I just spent three wonderful days in my hometown of St. Louis where I was visiting my family for Christmas. Nothing out of the ordinary. We make this trip every year. But my attitude toward this annual visit recently shifted.

I was hanging out with friends recently and one of them said, “You know, our parents are getting older and if you think about it, if we only see them twice a year, that’s only 60 more visits.”

Whoa. That really hit me.

My mom is going to be 60 in 2020. If she lives until she’s 90, God willing, and I keep up my bi-yearly visits to Missouri, I will only see her 60 more times. She rarely comes to visit me in LA, though my brother just became a flight attendant which includes great perks for family members, so I’m hoping that will change.

But still. 60 more visits with my mom. It’s a crazy realization.

I love her, though we have our differences. She supports our current President, I do not. So does her boyfriend. He loves to tease me about this. It got so bad I blocked him Facebook, something I didn’t even touch in my previous post about social media. As you can imagine, it’s caused plenty of tension over the past two years.

Altruism, engage!

It’s an issue many people face. Families have been divided over politics. It’s nearly impossible to even bring up the topic without being called a ‘libertard’ or whatever, or a ‘snowflake’. I’m not exaggerating. I don’t even try to discuss current events.

For a time, I felt compelled to try and change their minds. There were calls from activists to engage in tough conversations. So, like a good little change maker, I did try. Every time I went home, an innocent discussion would quickly end with name calling and crying. Not very productive or uplifting.

60 visits. Was this how I want to spend my remaining time with my mom? No it is not.

Here’s how to make those 60 visits count.

Let it go.

Just be present and enjoy your time together. There is no sense in arguing over topics neither will budge on. Don’t just sit around and leave space for arguments. My family is notorious for backyard parties that linger on forever. It can be enjoyable, but often times people get bored, (and/or intoxicated) and someone brings up an uncomfortable topic. Learn to let comments slide. And also…

Avoid alcohol

In my experience, this heightens emotions and brings out the worst in all of us. I enjoy a glass of wine or two, but on occasion, I’ve let my guard down or overindulged. This only opens the floodgates for misinterpretation, jokes that don’t land and emotions running wild. Take the advice of Millionaire Matchmake Patti Stanger and stick to a two drink maximum. Keep it classy. If a controversial topic does come up, simply…

Shift the Conversation

Set boundaries and opt out when convos get heated. There’s a great book by Alicia Dunams called “I get to.” In chapter 15, Let’s Shift the Conversation, she says when a conversation turns ugly, simply say “let’s shift the conversation.” If people are unwilling, you may need to go a littler further and say “My invitation was for us to collectively shift the conversation. Since it feels like it’s still moving forward with no change, I respectfully opt out.”  Let’s be honest, no one can get under your skin the way your family can. They know what makes you tick. Don’t take the bait. Walk away. And on that note…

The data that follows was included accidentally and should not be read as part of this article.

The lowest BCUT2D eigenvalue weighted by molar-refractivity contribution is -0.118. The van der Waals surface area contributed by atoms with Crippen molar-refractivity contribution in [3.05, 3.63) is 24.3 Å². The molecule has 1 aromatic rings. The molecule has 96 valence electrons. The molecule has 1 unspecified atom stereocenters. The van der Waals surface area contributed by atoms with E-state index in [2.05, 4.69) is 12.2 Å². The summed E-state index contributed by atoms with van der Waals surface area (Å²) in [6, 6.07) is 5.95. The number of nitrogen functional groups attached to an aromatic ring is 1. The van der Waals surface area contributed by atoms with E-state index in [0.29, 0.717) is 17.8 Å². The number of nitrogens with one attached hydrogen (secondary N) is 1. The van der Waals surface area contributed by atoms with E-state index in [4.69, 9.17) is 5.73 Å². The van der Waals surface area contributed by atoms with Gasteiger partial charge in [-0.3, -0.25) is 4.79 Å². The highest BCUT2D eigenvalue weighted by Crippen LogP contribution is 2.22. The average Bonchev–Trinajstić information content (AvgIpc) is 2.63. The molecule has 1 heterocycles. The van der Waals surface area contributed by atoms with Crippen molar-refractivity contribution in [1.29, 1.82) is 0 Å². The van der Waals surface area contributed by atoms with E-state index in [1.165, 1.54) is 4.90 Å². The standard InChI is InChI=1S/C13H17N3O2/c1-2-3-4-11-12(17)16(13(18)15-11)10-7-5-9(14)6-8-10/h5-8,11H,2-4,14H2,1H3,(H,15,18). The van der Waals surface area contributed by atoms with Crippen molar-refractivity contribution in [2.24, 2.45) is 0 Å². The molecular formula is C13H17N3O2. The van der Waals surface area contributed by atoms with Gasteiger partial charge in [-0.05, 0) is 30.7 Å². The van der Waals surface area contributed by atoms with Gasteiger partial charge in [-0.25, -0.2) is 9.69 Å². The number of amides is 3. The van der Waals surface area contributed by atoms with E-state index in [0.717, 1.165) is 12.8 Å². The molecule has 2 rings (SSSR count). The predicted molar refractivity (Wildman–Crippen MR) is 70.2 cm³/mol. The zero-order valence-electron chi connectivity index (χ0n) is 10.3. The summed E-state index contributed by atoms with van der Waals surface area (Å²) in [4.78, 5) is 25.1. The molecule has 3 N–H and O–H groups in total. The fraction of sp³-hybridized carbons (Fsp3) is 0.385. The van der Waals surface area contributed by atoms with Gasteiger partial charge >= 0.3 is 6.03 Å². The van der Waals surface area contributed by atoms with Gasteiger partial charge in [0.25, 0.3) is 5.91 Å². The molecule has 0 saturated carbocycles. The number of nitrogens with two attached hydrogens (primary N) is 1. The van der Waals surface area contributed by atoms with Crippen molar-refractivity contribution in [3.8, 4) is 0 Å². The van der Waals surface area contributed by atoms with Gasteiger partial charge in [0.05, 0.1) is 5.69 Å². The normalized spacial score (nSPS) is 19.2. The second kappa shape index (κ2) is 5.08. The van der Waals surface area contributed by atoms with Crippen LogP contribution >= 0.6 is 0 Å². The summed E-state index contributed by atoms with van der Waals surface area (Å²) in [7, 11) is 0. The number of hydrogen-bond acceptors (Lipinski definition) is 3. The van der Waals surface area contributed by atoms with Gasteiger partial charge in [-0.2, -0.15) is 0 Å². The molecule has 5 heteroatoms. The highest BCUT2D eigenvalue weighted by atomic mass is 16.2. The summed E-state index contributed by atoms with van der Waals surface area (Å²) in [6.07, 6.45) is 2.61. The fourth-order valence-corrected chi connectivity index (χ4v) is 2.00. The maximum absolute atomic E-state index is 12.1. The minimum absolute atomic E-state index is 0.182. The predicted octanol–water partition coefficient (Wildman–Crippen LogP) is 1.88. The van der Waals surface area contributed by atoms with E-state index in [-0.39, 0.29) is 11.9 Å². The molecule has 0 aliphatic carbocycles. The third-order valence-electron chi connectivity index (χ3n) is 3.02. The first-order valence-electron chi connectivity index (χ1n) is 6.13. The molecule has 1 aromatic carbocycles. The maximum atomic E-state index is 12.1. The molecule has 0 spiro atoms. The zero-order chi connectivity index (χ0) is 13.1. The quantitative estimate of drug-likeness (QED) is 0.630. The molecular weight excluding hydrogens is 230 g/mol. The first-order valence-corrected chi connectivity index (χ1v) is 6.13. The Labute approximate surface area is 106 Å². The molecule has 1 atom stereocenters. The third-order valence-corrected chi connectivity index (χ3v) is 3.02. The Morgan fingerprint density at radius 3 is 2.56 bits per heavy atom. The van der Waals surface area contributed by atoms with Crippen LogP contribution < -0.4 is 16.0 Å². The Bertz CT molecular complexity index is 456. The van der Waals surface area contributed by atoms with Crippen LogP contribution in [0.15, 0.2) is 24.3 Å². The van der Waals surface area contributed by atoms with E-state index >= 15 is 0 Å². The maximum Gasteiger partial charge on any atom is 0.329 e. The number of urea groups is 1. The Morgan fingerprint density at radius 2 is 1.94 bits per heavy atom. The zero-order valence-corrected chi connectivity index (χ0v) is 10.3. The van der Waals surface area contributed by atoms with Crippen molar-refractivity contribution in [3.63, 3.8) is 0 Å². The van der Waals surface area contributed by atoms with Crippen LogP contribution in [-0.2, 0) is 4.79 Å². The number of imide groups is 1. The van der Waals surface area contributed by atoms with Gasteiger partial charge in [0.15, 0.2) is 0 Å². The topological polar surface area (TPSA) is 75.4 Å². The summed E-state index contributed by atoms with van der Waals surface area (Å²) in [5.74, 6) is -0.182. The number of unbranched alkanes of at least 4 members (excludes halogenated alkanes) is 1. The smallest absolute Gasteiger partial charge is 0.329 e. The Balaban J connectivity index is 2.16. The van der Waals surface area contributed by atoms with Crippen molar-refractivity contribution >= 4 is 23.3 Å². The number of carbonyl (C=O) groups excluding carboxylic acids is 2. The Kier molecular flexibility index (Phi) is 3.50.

The City Museum is fun for the whole family.

Get moving

To combat this inevitable fall back plan of hanging out in the backyard, I like to schedule activities and treat it like a gift. Last year around Christmas, we all went to the City Museum and had a great day together. This year we went to the Missouri History Museum. Both are interactive, engaging and encourage curiosity / play… something we all need more of. Who has time for political discussions when you’re busy climbing through a skate park or watching a circus act? Experiences make the best gifts in my opinion.  Afterwards…

How It Works!

How Do-Goodery Works

At the Moonrise Hotel with our nephew Landon

Have your own space

I used to stay with my family to ensure lots of togetherness. But the reality is, it can be too much of a good thing. I love to save money, but my husband and I have realized that it’s worth it to shell out a few hundred bucks for a hotel room where we’ll have our own space and a gym to keep up with our self care. We even brought my nephew to stay the night with us the past two visits. He loves getting to stay at a hotel and we got to spend extra time with him, in our own space. This way, you make the most of hangouts and no one overstays their welcome. Plus, when you have your own space you can…

Set your own schedule

Volunteering and giving back are very important to my husband and I. Even when we’re traveling. We made arrangements to sing holiday carols at an orphanage in St. Louis last year. It made us feel good. It also allowed us to be in charge of our time. When we spend money on a hotel and rental car, we also want to go home feeling like we got something out of the trip. Bringing me to my last point…

Singing at St. Vincent’s

Don’t take your time together for granted

Realizing how limited our time truly is has made me much more appreciative of each visit. It’s not worth it to spend our time bickering and arguing. We love each other. It’s okay to agree to disagree. Live and let live. I can go back to LA and get involved with the causes that matter to me. When I’m with my family, I don’t have to focus on changing the world. All I have to worry about is enjoying them, and loving them, just as they are.